Whether you agreed with it or not, Caitlyn Jenner was presented the Arthur Ashe Courage Award at the ESPYs Wednesday night.
Most know the story by now. Caitlyn, born Bruce, was considered the greatest athlete in the world after her performance at the 1976 Summer Olympics in Monteal, and is better known by the younger generation from being on “Keeping Up with the Kardashians.” Jenner, who struggled with her sexuality for most of her life, finally became the woman she felt she was.
As I said last month, I don’t completely understand what Jenner has gone through, but there are others who do.
Yes, there are a lot of people who could have won the award.
Lauren Hill, the college basketball player who died from a brain tumor earlier this year is one. Noah Galloway, the soldier who lost his left arm and leg, was another people felt was snubbed, which also lead to a false report that he finished second behind Jenner. Heck, 5-year-old Leah Still, who received the Jimmy V. Perseverance Award, could have won that, too.
Keep this in mind. Those of you who feel like there was an injustice done and Caitlyn Jenner was forced down your throat Wednesday night, just a reminder: It’s an award show.
Without Arthur Ashe and Jim Valvano, the ESPYs would be a straight, three-hour love fest for athletes. Those two awards make it bearable to watch for at least 20 minutes.
The Arthur Ashe Courage Award provides a platform to bring awareness to different issues. It provided Jim Valvano a chance to address cancer research and establish the Jimmy V. Foundation back in 1993. Since his “Don’t Ever Give Up” speech, the foundation he and ESPN set up has raised millions of dollars for cancer research. 21 years after his speech, another ESPN personality, Stuart Scott, who would die months later from cancer, received the Perseverance Award named after Valvano, reiterating Jimmy V’s words and mission. Many view the ESPYs as a Jimmy V. Foundation event.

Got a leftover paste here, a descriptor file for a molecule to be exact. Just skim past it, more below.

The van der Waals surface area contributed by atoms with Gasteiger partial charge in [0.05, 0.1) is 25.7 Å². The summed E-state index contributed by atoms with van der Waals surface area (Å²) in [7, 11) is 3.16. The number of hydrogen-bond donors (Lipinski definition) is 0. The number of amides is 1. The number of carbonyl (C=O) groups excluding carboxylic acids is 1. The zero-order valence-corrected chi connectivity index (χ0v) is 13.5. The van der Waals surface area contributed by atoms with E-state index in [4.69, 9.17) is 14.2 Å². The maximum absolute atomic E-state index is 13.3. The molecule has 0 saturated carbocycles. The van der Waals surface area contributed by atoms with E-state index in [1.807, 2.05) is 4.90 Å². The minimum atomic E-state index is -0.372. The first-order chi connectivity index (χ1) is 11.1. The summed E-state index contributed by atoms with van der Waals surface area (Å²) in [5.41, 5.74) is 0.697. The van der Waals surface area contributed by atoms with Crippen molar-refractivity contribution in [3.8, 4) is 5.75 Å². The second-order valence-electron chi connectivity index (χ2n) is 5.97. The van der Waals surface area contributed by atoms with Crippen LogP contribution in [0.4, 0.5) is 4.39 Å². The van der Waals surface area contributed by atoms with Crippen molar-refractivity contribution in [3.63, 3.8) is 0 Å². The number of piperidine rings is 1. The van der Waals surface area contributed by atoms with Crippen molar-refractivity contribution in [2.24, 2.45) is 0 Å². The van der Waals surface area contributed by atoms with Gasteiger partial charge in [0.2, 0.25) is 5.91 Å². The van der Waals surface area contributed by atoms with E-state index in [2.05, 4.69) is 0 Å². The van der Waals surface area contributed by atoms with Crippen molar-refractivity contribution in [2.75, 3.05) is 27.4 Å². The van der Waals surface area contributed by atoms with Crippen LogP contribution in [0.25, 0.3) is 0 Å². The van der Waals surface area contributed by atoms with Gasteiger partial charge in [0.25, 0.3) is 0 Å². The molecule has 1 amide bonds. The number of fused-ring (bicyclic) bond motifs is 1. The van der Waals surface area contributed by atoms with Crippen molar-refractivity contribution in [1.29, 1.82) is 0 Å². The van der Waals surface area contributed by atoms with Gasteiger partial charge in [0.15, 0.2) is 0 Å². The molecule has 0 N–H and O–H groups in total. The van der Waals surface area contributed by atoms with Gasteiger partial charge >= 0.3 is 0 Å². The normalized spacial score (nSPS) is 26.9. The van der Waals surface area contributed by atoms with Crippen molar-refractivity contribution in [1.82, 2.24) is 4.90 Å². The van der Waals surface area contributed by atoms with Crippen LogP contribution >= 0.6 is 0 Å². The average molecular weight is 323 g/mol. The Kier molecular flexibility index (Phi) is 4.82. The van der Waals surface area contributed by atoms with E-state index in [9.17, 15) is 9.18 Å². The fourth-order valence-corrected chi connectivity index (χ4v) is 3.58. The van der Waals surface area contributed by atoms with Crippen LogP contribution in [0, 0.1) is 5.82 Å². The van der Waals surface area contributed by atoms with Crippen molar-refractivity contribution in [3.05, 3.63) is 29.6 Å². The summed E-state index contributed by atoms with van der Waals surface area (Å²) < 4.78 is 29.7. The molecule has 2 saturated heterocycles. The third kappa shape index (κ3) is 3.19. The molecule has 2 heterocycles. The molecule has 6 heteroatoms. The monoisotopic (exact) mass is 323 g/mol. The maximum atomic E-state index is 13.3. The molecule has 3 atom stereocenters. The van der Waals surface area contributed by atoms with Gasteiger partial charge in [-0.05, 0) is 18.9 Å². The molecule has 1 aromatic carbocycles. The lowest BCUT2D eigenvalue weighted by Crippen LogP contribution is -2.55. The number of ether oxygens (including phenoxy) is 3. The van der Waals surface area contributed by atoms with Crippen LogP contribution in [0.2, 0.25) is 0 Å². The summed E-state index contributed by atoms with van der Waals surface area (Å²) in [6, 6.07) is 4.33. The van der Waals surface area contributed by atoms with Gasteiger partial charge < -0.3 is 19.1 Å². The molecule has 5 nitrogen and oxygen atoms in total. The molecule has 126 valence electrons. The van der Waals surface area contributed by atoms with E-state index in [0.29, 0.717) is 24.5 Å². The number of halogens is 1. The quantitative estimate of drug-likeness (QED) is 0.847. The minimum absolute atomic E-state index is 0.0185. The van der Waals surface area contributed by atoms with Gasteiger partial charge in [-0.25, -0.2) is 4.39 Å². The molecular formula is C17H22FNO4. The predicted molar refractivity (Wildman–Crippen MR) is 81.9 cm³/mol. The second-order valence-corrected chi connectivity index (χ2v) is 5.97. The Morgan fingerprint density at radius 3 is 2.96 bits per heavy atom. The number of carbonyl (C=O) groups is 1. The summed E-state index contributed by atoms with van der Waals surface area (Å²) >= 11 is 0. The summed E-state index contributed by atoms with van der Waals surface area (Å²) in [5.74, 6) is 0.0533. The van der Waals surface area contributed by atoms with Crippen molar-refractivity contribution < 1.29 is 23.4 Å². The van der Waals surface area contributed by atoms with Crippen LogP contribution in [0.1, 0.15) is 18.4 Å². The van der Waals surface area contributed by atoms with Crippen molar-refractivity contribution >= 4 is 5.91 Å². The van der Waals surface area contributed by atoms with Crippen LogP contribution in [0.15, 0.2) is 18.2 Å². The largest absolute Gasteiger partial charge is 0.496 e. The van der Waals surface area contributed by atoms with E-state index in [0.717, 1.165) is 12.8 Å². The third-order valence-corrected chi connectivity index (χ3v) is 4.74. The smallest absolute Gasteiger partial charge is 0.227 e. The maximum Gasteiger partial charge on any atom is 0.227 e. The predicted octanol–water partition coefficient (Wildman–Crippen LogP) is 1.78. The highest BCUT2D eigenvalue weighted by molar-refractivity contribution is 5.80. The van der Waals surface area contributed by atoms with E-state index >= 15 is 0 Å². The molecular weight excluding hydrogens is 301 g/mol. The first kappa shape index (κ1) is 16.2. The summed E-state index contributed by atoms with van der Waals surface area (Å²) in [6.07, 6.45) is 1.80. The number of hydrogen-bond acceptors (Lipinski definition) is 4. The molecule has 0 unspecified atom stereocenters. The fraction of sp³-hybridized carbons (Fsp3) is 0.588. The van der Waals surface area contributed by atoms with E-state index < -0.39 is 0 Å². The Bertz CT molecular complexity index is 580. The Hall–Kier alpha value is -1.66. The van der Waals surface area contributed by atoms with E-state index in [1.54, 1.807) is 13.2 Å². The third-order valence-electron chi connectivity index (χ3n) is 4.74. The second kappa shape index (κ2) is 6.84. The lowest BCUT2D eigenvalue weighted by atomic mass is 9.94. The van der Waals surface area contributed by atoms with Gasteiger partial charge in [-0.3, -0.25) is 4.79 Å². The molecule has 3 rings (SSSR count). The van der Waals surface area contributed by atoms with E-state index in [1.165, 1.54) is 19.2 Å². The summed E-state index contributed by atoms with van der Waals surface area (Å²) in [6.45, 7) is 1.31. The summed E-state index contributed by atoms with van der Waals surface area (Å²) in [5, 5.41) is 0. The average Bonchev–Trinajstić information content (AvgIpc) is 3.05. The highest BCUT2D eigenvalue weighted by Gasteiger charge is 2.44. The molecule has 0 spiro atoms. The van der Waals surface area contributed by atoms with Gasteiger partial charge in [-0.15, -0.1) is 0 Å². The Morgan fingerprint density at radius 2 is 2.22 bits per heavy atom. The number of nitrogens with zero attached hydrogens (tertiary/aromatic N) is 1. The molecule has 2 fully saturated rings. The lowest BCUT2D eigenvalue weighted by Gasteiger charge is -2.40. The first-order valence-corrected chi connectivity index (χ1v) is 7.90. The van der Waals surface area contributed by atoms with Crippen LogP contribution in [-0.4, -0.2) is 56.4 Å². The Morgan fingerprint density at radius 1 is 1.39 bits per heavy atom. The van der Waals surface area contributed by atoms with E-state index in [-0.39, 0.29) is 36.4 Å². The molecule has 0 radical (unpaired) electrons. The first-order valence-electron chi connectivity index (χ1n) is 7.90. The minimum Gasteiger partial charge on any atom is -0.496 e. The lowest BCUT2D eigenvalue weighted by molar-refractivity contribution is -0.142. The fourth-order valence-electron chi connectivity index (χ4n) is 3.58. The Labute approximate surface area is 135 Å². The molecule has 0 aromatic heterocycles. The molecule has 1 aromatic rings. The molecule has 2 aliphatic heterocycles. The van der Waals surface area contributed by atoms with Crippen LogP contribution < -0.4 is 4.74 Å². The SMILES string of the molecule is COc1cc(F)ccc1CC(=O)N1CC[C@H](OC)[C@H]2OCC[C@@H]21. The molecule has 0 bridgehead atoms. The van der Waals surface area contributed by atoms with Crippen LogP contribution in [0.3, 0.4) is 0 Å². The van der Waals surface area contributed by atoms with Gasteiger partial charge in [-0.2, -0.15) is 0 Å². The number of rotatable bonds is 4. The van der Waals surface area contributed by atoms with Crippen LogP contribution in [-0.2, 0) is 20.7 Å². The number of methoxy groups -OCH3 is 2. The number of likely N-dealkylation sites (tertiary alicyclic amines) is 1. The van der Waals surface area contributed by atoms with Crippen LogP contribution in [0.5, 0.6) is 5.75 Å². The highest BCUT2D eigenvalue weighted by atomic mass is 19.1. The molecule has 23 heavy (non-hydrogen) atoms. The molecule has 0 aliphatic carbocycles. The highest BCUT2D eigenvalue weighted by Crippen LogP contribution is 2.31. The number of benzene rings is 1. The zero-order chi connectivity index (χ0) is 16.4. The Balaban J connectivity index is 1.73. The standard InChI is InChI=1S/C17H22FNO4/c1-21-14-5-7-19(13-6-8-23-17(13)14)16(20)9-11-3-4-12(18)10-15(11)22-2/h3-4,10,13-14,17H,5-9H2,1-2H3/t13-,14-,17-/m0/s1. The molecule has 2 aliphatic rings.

Cancer impacts everyone. I’ve lost two grandparents in the last six years to lung cancer, more recently, my grandmother a little over a week ago. I know other people battling cancer. It comes after friends and family and hits you where it hurts most.
Jenner is advocating for something that doesn’t affect everyone, but it does affect thousands who feel like they have nowhere to turn and some are being physically harmed because of it. It wasn’t just about her transformation and her saying “Look at Me! Look at Me!” It was also about others like her who don’t have a platform.
I like to think that most people become more open-minded as they grow older. But, I am aware that many are set in their way of thinking. The Christian-right crowd claiming that these messages are being forced down their throats and their religious rights and values are under fire.
Here’s the reality: Those people’s religious rights are not under fire. Issues those people would rather ignore are being brought up, and it’s an inconvenience to their personal utopia that they have formed.
This is not a personal attack on the right, but seriously, it doesn’t hurt to see things from another persons point-of-view. You don’t have to agree with it. Nobody is forcing you to watch Jenner on ABC. Nobody is forcing you to change your views and lifestyle. Just be aware of other things happening outside of your bubble.
Jenner receiving the Arthur Ashe Courage Award was about inclusion. Everyone in this country knows somebody who has been affected by cancer. Many out there may not know a person who is transgender, but much like Michael Sam, the first openly gay player in the National Football League who won the award last year, Jenner is just making the public aware of an issue we may not fully understand, and is speaking for those who probably feel like she did for the first 65 years of her life, who probably live in fear and feel misunderstood.
Don’t agree? Don’t care. Much like your ability to turn the channel on your television, use your mouse to click on another blog.